We drove onward and soon arrived at the Stratford Antique Warehouse, which is smaller than Southworks, but has a lot of signage and a decent number of plates among its vendors. However, some sad news awaited us: The business would be closing in a few weeks due to the owner’s retirement. Apparently, someone else will be reopening on the site, but there was no indication of whether it would still be an antique market. We had a great time wandering the aisles, and there were plates to find, but nothing that we needed.

Our next stop in Stratford turned out to be a Jiu-Jitsu place of some kind, with the former antique store having gone out of business. We couldn’t locate any other similar places with quick Internet searches, so we abandoned Stratford and headed southwest to St. Marys, the home of the Canadian Baseball Hall of Fame (which I would love to visit sometime, but not while I’m going for broke with Eric looking for plates).


A densely-stocked store in St. Marys looked promising, but the proprietor wouldn't haggle.

Soon enough, we arrived at a shop in downtown St. Marys. I hadn’t found plates there previously, but the store was densely packed with many different items, so it seemed reasonable that there might be some stashed somewhere. We asked the proprietor, who led us to a spot where there appeared to be nothing of interest. He moved a couple of items out of the way and slid a couple of boxes into view. He did have a run of trailer plates going from 1929 up to 1940, minus a couple of years. The 1930 trailer was a matching pair. The condition wasn’t great, but they’re rare and we reasoned they may clean up a bit. I myself needed a 1930 trailer for my run, although these would be placeholders until an upgrader came along. We pulled out a stack of nine plates, with some YOM candidates, all but one very rusty, and asked the proprietor for a price.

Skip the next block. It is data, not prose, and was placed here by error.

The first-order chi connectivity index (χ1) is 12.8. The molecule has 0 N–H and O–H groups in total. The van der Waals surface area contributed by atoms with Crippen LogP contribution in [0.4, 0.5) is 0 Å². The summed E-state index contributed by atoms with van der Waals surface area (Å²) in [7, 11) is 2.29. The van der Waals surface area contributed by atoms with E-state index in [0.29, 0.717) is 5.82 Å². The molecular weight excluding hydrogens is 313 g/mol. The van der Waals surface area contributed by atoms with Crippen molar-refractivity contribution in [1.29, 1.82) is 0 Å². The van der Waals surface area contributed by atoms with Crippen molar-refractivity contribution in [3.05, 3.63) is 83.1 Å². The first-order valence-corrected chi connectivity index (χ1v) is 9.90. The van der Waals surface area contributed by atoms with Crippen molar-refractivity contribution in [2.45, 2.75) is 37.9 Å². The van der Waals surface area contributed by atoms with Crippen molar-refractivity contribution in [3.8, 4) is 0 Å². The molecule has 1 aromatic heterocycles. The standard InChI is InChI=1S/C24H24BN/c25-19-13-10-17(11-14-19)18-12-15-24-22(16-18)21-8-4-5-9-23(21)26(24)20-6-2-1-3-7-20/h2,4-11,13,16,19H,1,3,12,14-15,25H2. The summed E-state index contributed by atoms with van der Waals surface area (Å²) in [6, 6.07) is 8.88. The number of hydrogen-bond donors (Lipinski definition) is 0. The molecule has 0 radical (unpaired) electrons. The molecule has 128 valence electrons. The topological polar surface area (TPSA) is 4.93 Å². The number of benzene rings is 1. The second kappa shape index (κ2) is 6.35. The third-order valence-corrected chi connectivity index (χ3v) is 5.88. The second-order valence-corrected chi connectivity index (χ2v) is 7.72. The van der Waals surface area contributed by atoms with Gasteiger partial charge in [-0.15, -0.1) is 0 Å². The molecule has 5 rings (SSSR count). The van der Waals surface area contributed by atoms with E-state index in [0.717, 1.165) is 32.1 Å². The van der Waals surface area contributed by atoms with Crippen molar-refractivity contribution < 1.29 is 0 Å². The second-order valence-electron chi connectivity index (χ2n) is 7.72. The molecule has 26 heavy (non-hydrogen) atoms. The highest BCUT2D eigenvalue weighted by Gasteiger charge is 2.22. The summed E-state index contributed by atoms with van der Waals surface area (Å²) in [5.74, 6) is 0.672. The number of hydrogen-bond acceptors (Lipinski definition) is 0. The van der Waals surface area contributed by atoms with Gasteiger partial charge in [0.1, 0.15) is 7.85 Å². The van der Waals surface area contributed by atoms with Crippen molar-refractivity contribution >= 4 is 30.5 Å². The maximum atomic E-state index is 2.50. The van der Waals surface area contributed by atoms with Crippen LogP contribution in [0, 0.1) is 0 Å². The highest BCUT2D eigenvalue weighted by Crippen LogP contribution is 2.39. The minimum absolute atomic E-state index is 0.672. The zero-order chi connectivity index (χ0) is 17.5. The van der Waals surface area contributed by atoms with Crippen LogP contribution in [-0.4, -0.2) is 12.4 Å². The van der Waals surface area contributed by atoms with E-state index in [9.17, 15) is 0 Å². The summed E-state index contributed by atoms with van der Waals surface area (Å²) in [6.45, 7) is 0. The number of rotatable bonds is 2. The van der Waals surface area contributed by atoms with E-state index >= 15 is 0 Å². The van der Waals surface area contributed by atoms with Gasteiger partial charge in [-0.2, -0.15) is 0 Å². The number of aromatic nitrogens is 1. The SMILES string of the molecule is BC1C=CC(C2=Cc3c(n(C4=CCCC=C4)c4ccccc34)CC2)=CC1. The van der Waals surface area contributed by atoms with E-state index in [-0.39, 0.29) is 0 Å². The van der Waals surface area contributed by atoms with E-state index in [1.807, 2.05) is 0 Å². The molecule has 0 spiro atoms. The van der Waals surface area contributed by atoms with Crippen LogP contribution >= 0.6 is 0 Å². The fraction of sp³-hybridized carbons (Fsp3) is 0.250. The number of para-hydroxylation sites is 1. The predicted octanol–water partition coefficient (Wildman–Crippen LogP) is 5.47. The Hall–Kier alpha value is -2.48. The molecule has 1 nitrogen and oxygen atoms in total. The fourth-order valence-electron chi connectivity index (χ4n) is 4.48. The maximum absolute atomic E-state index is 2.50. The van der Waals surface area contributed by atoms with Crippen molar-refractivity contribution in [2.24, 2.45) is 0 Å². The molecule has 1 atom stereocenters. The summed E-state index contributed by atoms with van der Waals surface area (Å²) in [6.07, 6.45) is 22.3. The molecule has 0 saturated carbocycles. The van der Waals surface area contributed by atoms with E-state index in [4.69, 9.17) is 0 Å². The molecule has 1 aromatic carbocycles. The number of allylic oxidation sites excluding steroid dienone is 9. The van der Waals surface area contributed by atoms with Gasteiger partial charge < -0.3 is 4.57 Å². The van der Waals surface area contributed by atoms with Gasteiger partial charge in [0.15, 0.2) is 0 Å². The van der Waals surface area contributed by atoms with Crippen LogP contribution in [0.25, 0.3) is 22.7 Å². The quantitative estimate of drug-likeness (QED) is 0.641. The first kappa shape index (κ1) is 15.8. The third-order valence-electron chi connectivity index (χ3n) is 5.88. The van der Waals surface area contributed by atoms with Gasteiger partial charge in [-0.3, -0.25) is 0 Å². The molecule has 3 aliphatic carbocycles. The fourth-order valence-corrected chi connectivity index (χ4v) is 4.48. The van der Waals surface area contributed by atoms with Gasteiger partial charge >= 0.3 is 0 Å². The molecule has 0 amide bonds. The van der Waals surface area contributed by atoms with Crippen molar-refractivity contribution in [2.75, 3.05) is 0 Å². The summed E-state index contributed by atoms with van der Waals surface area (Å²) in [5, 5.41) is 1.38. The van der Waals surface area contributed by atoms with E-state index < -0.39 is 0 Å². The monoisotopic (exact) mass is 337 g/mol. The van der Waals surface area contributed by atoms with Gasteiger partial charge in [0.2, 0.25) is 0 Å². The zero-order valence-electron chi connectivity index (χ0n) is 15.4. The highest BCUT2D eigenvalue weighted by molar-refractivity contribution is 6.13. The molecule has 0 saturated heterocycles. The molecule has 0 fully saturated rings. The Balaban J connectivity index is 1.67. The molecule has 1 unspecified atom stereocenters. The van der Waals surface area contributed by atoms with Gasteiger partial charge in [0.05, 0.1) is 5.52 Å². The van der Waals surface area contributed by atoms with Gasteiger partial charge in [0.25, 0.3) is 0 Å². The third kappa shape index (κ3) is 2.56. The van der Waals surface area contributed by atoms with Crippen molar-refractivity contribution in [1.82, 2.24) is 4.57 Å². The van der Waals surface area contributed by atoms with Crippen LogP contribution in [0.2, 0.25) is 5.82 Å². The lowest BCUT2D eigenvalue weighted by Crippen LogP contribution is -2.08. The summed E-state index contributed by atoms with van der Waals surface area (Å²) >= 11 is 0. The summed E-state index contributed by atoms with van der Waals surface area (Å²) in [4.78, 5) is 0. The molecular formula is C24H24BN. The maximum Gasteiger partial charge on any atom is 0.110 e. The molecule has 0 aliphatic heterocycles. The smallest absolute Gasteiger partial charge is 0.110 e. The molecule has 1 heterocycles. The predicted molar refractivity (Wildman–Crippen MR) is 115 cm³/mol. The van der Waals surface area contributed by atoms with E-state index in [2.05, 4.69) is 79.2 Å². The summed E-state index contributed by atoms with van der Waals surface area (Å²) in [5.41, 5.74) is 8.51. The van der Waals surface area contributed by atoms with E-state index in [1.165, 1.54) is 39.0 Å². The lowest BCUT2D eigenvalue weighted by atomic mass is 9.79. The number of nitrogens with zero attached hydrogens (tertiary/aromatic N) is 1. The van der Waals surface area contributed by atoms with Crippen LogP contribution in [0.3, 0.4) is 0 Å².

He hemmed and hawed. “$170,” he said.

That was too much, in our opinion, for a stack of nine plates with little original paint left. Eric did the the math in front of him by dividing the price by the number of plates. $170 divided by 9 was just under $20 per plate. We hoped to get him down to a more reasonable unit price.

“Nine plates? Oh… I only counted eight, so that’s what the $170 was based on.” It wasn’t our fault that he miscounted. We countered at $130 and offered to meet in the middle somewhere, but the seller stood his ground. He steadfastly refused to take $150.

I decided the trailers weren’t worth it, so I put them down and aimed for just the YOM candidates, which whittled the stack down to four plates. “How much for just these four?” I asked.

He hemmed and hawed some more. “$120,” he said. Behind us, another customer was vying for his attention.

We put the plates down, thanked him for his time, and left the store. Isn’t a haggle supposed to be part of buying unpriced picks?


Through the window of Dale's.

From St. Marys, we moved on to Huron county and Grand Bend to try Dale’s. More than twenty years before, I had found my 1962 Ontario diplomat plate for $4 in a box of quarterly truck plates. I hadn’t found anything there since, and they didn’t even have plates left when I visited about 15 years ago. But it was a cool store, with signage, train memorabilia and whatnot, so we set course for Dale’s. We eventually pulled up to the store, but the parking lot was ominously empty. There was a sign on the door: “Closed this Saturday, April 27.” We threw our hands into the air. Another guy pulled into the lot, saw the sign, and threw his hands into the air as well. We traded exasperated smiles through the windshields of our vehicles. Hopefully, he had come from a lesser distance than we had.


Denny's Drive-In was fast-food heaven.

At 530 km away, this was our maximum crow-flying distance from home during this trip. We were disappointed that the store was randomly closed on the one day we were there, although it could have been because of a funeral, a graduation, or a grandchild’s recital. There was no point in being upset. I pressed my camera against the glass to take some pictures. We were hungry, so we reasoned that getting a burger from Denny’s Drive-In might help us forget how fruitless our morning had been. My burger was greasy and very comforting. It gave me hope that the afternoon would be better.